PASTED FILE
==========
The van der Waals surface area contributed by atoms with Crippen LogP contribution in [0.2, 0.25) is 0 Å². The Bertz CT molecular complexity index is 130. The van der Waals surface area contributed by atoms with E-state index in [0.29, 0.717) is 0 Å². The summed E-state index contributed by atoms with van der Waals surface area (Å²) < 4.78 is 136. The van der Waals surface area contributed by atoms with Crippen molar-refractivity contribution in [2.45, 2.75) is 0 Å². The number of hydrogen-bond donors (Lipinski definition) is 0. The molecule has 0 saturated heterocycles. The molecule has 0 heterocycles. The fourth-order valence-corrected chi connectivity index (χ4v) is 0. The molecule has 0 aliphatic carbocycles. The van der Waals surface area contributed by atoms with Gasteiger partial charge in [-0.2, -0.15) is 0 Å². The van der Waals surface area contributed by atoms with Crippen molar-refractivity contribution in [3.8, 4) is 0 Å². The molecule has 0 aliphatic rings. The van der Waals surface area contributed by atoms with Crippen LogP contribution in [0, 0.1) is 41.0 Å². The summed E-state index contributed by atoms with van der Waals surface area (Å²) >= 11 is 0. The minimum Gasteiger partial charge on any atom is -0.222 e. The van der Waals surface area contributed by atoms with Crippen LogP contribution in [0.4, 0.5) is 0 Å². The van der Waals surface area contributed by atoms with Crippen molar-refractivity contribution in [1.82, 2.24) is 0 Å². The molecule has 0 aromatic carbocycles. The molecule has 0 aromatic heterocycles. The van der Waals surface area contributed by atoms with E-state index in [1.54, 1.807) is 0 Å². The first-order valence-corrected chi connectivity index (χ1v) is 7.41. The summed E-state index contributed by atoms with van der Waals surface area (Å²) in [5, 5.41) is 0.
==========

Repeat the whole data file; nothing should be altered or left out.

The van der Waals surface area contributed by atoms with Crippen LogP contribution in [0.2, 0.25) is 0 Å². The Bertz CT molecular complexity index is 130. The van der Waals surface area contributed by atoms with E-state index in [0.29, 0.717) is 0 Å². The summed E-state index contributed by atoms with van der Waals surface area (Å²) < 4.78 is 136. The van der Waals surface area contributed by atoms with Crippen molar-refractivity contribution in [2.45, 2.75) is 0 Å². The number of hydrogen-bond donors (Lipinski definition) is 0. The molecule has 0 saturated heterocycles. The molecule has 0 heterocycles. The fourth-order valence-corrected chi connectivity index (χ4v) is 0. The molecule has 0 aliphatic carbocycles. The van der Waals surface area contributed by atoms with Gasteiger partial charge in [-0.2, -0.15) is 0 Å². The van der Waals surface area contributed by atoms with Crippen molar-refractivity contribution in [3.8, 4) is 0 Å². The molecule has 0 aliphatic rings. The van der Waals surface area contributed by atoms with Crippen LogP contribution in [0, 0.1) is 41.0 Å². The summed E-state index contributed by atoms with van der Waals surface area (Å²) >= 11 is 0. The minimum Gasteiger partial charge on any atom is -0.222 e. The van der Waals surface area contributed by atoms with Crippen LogP contribution in [0.4, 0.5) is 0 Å². The van der Waals surface area contributed by atoms with Crippen molar-refractivity contribution in [1.82, 2.24) is 0 Å². The molecule has 0 aromatic carbocycles. The molecule has 0 aromatic heterocycles. The van der Waals surface area contributed by atoms with E-state index in [1.54, 1.807) is 0 Å². The first-order valence-corrected chi connectivity index (χ1v) is 7.41. The summed E-state index contributed by atoms with van der Waals surface area (Å²) in [5, 5.41) is 0.